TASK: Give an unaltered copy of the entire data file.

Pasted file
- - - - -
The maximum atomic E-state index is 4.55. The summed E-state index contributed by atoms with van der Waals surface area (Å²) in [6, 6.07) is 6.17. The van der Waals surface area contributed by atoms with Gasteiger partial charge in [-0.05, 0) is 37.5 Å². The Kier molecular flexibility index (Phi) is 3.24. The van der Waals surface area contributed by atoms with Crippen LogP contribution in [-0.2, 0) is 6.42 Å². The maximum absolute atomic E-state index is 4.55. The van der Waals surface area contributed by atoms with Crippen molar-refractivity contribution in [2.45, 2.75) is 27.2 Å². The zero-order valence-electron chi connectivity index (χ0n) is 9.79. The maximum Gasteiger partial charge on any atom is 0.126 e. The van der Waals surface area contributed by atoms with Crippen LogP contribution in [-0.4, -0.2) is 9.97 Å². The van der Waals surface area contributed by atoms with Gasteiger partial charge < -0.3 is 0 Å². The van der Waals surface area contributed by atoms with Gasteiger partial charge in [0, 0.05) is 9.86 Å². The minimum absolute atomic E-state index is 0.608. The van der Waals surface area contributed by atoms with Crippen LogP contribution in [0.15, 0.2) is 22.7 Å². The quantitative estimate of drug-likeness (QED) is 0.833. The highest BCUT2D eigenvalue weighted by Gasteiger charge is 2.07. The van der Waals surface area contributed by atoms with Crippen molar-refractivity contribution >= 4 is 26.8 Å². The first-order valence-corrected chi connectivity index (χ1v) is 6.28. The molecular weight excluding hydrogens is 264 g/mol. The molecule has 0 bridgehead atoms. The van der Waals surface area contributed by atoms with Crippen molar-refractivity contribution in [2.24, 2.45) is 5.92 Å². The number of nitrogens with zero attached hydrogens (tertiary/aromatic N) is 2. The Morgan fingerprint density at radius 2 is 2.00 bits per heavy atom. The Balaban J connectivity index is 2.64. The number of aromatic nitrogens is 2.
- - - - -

The maximum atomic E-state index is 4.55. The summed E-state index contributed by atoms with van der Waals surface area (Å²) in [6, 6.07) is 6.17. The van der Waals surface area contributed by atoms with Gasteiger partial charge in [-0.05, 0) is 37.5 Å². The Kier molecular flexibility index (Phi) is 3.24. The van der Waals surface area contributed by atoms with Crippen LogP contribution in [-0.2, 0) is 6.42 Å². The maximum absolute atomic E-state index is 4.55. The van der Waals surface area contributed by atoms with Crippen molar-refractivity contribution in [2.45, 2.75) is 27.2 Å². The zero-order valence-electron chi connectivity index (χ0n) is 9.79. The maximum Gasteiger partial charge on any atom is 0.126 e. The van der Waals surface area contributed by atoms with Crippen LogP contribution in [-0.4, -0.2) is 9.97 Å². The van der Waals surface area contributed by atoms with Gasteiger partial charge < -0.3 is 0 Å². The van der Waals surface area contributed by atoms with Gasteiger partial charge in [0, 0.05) is 9.86 Å². The minimum absolute atomic E-state index is 0.608. The van der Waals surface area contributed by atoms with Crippen LogP contribution in [0.15, 0.2) is 22.7 Å². The quantitative estimate of drug-likeness (QED) is 0.833. The highest BCUT2D eigenvalue weighted by Gasteiger charge is 2.07. The van der Waals surface area contributed by atoms with Crippen molar-refractivity contribution >= 4 is 26.8 Å². The first-order valence-corrected chi connectivity index (χ1v) is 6.28. The molecular weight excluding hydrogens is 264 g/mol. The molecule has 0 bridgehead atoms. The van der Waals surface area contributed by atoms with Crippen molar-refractivity contribution in [2.24, 2.45) is 5.92 Å². The number of nitrogens with zero attached hydrogens (tertiary/aromatic N) is 2. The Morgan fingerprint density at radius 2 is 2.00 bits per heavy atom. The Balaban J connectivity index is 2.64. The number of aromatic nitrogens is 2.